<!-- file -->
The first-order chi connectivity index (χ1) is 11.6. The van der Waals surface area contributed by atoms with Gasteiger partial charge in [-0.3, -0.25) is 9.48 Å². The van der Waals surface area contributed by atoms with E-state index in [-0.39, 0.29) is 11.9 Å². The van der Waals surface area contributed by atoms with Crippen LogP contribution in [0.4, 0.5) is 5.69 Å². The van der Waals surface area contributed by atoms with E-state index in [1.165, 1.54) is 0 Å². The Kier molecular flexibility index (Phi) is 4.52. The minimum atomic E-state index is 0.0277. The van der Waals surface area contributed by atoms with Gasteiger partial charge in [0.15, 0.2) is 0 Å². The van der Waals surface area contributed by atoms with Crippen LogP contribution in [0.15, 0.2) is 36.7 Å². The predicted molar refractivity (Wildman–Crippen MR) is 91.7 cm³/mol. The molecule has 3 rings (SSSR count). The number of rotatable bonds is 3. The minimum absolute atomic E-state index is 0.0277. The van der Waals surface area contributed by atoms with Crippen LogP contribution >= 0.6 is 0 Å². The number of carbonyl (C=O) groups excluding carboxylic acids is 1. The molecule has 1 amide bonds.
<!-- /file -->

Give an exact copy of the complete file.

The first-order chi connectivity index (χ1) is 11.6. The van der Waals surface area contributed by atoms with Gasteiger partial charge in [-0.3, -0.25) is 9.48 Å². The van der Waals surface area contributed by atoms with E-state index in [-0.39, 0.29) is 11.9 Å². The van der Waals surface area contributed by atoms with Crippen LogP contribution in [0.4, 0.5) is 5.69 Å². The van der Waals surface area contributed by atoms with E-state index in [1.165, 1.54) is 0 Å². The Kier molecular flexibility index (Phi) is 4.52. The minimum atomic E-state index is 0.0277. The van der Waals surface area contributed by atoms with Gasteiger partial charge in [0.15, 0.2) is 0 Å². The van der Waals surface area contributed by atoms with Crippen LogP contribution in [0.15, 0.2) is 36.7 Å². The predicted molar refractivity (Wildman–Crippen MR) is 91.7 cm³/mol. The molecule has 3 rings (SSSR count). The number of rotatable bonds is 3. The minimum absolute atomic E-state index is 0.0277. The van der Waals surface area contributed by atoms with Crippen LogP contribution >= 0.6 is 0 Å². The number of carbonyl (C=O) groups excluding carboxylic acids is 1. The molecule has 1 amide bonds.